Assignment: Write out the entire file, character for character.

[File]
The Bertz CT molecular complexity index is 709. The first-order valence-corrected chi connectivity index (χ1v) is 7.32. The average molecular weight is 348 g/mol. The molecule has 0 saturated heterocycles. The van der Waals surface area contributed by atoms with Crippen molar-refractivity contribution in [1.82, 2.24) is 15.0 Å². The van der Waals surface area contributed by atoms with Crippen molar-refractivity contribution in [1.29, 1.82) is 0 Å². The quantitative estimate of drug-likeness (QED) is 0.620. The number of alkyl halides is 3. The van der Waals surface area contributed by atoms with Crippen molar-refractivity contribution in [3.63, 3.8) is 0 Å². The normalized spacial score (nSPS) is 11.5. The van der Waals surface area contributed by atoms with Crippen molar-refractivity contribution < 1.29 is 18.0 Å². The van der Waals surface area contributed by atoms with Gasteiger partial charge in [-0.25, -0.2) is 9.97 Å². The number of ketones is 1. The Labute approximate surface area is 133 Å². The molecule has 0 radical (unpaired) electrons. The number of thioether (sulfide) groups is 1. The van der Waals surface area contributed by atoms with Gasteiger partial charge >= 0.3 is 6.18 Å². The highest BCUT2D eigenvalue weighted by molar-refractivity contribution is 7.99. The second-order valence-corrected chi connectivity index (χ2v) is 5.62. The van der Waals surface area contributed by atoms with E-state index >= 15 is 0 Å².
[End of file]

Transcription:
The Bertz CT molecular complexity index is 709. The first-order valence-corrected chi connectivity index (χ1v) is 7.32. The average molecular weight is 348 g/mol. The molecule has 0 saturated heterocycles. The van der Waals surface area contributed by atoms with Crippen molar-refractivity contribution in [1.82, 2.24) is 15.0 Å². The van der Waals surface area contributed by atoms with Crippen molar-refractivity contribution in [1.29, 1.82) is 0 Å². The quantitative estimate of drug-likeness (QED) is 0.620. The number of alkyl halides is 3. The van der Waals surface area contributed by atoms with Crippen molar-refractivity contribution in [3.63, 3.8) is 0 Å². The normalized spacial score (nSPS) is 11.5. The van der Waals surface area contributed by atoms with Crippen molar-refractivity contribution < 1.29 is 18.0 Å². The van der Waals surface area contributed by atoms with Gasteiger partial charge in [-0.25, -0.2) is 9.97 Å². The number of ketones is 1. The Labute approximate surface area is 133 Å². The molecule has 0 radical (unpaired) electrons. The number of thioether (sulfide) groups is 1. The van der Waals surface area contributed by atoms with Gasteiger partial charge >= 0.3 is 6.18 Å². The highest BCUT2D eigenvalue weighted by molar-refractivity contribution is 7.99. The second-order valence-corrected chi connectivity index (χ2v) is 5.62. The van der Waals surface area contributed by atoms with E-state index >= 15 is 0 Å².